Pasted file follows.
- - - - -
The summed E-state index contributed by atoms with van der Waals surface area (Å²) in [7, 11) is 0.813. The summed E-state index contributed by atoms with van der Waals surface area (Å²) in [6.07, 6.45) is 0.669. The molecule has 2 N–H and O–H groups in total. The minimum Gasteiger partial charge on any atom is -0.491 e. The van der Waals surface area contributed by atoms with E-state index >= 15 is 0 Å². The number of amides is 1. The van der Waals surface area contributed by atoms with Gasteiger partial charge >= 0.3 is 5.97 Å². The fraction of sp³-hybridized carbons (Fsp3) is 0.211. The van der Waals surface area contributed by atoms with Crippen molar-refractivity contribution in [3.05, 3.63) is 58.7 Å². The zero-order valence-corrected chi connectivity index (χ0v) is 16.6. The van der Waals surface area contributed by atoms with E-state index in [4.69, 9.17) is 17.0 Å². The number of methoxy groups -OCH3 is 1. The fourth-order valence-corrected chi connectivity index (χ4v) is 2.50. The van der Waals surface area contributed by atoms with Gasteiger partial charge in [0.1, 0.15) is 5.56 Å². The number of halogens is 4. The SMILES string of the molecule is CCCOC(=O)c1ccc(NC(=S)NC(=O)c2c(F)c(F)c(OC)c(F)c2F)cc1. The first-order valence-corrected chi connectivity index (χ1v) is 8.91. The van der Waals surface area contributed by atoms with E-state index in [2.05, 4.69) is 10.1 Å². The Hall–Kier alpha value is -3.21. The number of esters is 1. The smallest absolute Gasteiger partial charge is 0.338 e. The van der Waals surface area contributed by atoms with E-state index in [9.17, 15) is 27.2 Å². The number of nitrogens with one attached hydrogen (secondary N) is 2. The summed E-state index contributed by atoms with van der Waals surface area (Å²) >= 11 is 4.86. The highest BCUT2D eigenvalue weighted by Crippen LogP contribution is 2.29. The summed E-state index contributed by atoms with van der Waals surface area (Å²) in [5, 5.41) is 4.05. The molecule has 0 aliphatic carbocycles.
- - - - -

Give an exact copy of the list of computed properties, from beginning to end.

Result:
The summed E-state index contributed by atoms with van der Waals surface area (Å²) in [7, 11) is 0.813. The summed E-state index contributed by atoms with van der Waals surface area (Å²) in [6.07, 6.45) is 0.669. The molecule has 2 N–H and O–H groups in total. The minimum Gasteiger partial charge on any atom is -0.491 e. The van der Waals surface area contributed by atoms with E-state index >= 15 is 0 Å². The number of amides is 1. The van der Waals surface area contributed by atoms with Gasteiger partial charge >= 0.3 is 5.97 Å². The fraction of sp³-hybridized carbons (Fsp3) is 0.211. The van der Waals surface area contributed by atoms with Crippen molar-refractivity contribution in [3.05, 3.63) is 58.7 Å². The zero-order valence-corrected chi connectivity index (χ0v) is 16.6. The van der Waals surface area contributed by atoms with E-state index in [4.69, 9.17) is 17.0 Å². The number of methoxy groups -OCH3 is 1. The fourth-order valence-corrected chi connectivity index (χ4v) is 2.50. The van der Waals surface area contributed by atoms with Gasteiger partial charge in [0.1, 0.15) is 5.56 Å². The number of halogens is 4. The SMILES string of the molecule is CCCOC(=O)c1ccc(NC(=S)NC(=O)c2c(F)c(F)c(OC)c(F)c2F)cc1. The first-order valence-corrected chi connectivity index (χ1v) is 8.91. The van der Waals surface area contributed by atoms with E-state index in [2.05, 4.69) is 10.1 Å². The Hall–Kier alpha value is -3.21. The number of esters is 1. The smallest absolute Gasteiger partial charge is 0.338 e. The van der Waals surface area contributed by atoms with E-state index in [9.17, 15) is 27.2 Å². The number of nitrogens with one attached hydrogen (secondary N) is 2. The summed E-state index contributed by atoms with van der Waals surface area (Å²) >= 11 is 4.86. The highest BCUT2D eigenvalue weighted by Crippen LogP contribution is 2.29. The summed E-state index contributed by atoms with van der Waals surface area (Å²) in [5, 5.41) is 4.05. The molecule has 0 aliphatic carbocycles.